VolunteeringIntroduction to reviewed volunteering criteria with focus on wildlife interaction and vulnerable people
A multitude of non-profit organisations and community-based organisations engaged in non-tourism fields as their core business (ie: conservation, childcare and community development) also work with volunteers to supplement their resources and capacity. As a result, this sector offers tremendous potential to positively impact destinations and communities around the world.
In 2009 Fair Trade Tourism reviewed its certification standard to include additional criteria for tourism products with volunteer offerings – the first attempt by any certification scheme globally to do so. Since then, we have seen a huge upsurge in both the supply and demand for volunteer products in Africa, many of them focused on so-called conservation or orphanage programmes.
Concerned about the lack of checks and balances within the burgeoning “voluntourism” market, a growing number of NGOs started expressing concern about malpractices which were especially evident in programmes dealing with vulnerable children, often dubbed “orphanage tourism”, as well as those dealing with captive wildlife.
The release of the hard-hitting documentary film “Blood Lions” in 2016 and its accompanying global campaign against predator-breeding centres exposed the fraudulent practices around volunteer experiences with captive lions and other predators. Such campaigns have highlighted the fact that in many instances so-called conservation projects can be actually detrimental to wildlife conservation and animal welfare.
Fair Trade Tourism is not an advocacy organisation, nor does it have specific expertise around wildlife conservation and child welfare issues. Our revised criteria were therefore not introduced to advocate for animal welfare or take an ethical position against volunteering with children. However, as an organisation that represents best-practice responsible tourism, it is our role and our interest to promote ethical, authentic, and transparently marketed volunteer experiences.
Responsible voluntourism programmes should at the very least benefit host communities and have positive social, economic and environmental impacts. Sadly, at present many voluntourism experiences are actually detrimental to the children or animals they proclaim to be helping – as is the case with orphanage or lion-cub petting programmes.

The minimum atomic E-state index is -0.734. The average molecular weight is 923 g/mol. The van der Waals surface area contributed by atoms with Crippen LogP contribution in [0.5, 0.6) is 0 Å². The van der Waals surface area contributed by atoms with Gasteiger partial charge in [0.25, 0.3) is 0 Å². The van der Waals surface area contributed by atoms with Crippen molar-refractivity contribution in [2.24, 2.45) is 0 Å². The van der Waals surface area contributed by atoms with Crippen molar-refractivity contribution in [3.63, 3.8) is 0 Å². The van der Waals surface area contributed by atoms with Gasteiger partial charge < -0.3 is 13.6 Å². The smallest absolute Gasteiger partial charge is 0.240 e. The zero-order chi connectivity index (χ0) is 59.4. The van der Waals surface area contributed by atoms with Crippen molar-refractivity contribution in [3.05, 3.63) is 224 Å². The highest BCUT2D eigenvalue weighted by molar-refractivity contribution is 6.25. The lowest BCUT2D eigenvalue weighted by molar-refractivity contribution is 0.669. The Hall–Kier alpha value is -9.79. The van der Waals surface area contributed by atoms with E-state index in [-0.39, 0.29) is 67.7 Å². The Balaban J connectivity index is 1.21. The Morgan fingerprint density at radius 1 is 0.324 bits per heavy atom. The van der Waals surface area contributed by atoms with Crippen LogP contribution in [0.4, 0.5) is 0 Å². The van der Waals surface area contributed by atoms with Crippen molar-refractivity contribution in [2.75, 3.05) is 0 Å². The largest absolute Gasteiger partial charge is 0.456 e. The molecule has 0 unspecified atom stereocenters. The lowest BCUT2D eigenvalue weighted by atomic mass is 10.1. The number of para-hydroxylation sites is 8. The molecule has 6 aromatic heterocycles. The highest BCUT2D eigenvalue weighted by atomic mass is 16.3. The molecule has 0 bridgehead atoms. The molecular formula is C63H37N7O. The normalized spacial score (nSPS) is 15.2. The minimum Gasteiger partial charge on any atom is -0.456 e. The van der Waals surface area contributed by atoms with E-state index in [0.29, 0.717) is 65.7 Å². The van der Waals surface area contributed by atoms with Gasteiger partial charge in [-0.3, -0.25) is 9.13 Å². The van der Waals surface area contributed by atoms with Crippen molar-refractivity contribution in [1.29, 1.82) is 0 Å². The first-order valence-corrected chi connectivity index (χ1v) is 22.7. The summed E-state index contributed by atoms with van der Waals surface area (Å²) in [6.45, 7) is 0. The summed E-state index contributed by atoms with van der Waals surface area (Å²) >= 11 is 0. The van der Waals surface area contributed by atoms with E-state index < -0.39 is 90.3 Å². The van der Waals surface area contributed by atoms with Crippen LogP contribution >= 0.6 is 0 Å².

We are committed to help ensure that African tourism attains the dignified market position and positive image in the world that it deserves. Indeed, we believe that it is Fair Trade Tourism’s responsibility to positively contribute to an image of Africa that is not tarnished by fabricated experiences for volunteers and other tourists, which is detrimental to or exploitative of vulnerable people or animals.
Our aim is to encourage young travellers, who are the most significant demographic group to be attracted by commoditised interactions like orphanage tourism or lion cub petting, to instead seek meaningful cultural interaction and engagement with nature.
Fair Trade Tourism’s revised certification criteria were informed by a range of expert sources including, amongst others, Better Volunteering, Tourism Watch, UNICEF, Endangered Wildlife Trust, Wildlife Act, the Convention on Biodiversity, and the Association of British Travel Agents’ Global Welfare Guidance for Animals in Tourism. A number of Southern African volunteer organisations also gave their input.
The revised Fair Trade Tourism criteria, effective from June 1 2016, will not allow for any physical interaction by tourists or volunteers with a range of captive animals, including all large and medium sized carnivores, big cats, elephants, rhinos, large apes, hippos, ostrich, crocodiles and venomous snakes.
The new criteria will also not allow for tourists or volunteers to interact with any child or vulnerable person to unless this takes place under continuous, qualified adult supervision.
Given the growing body of evidence from orphanages that interaction with casual visitors can be deeply psychologically damaging, Fair Trade Tourism will not certify any volunteer experience based on full-time work inside orphanages.
Fair Trade Tourism wishes to thank the stakeholders who aided in the consultation process leading up to formulation of its new criteria. Volunteer organisations and wildlife sanctuaries who strive for best-practice in their operations are invited to apply for certification from June 1 2016.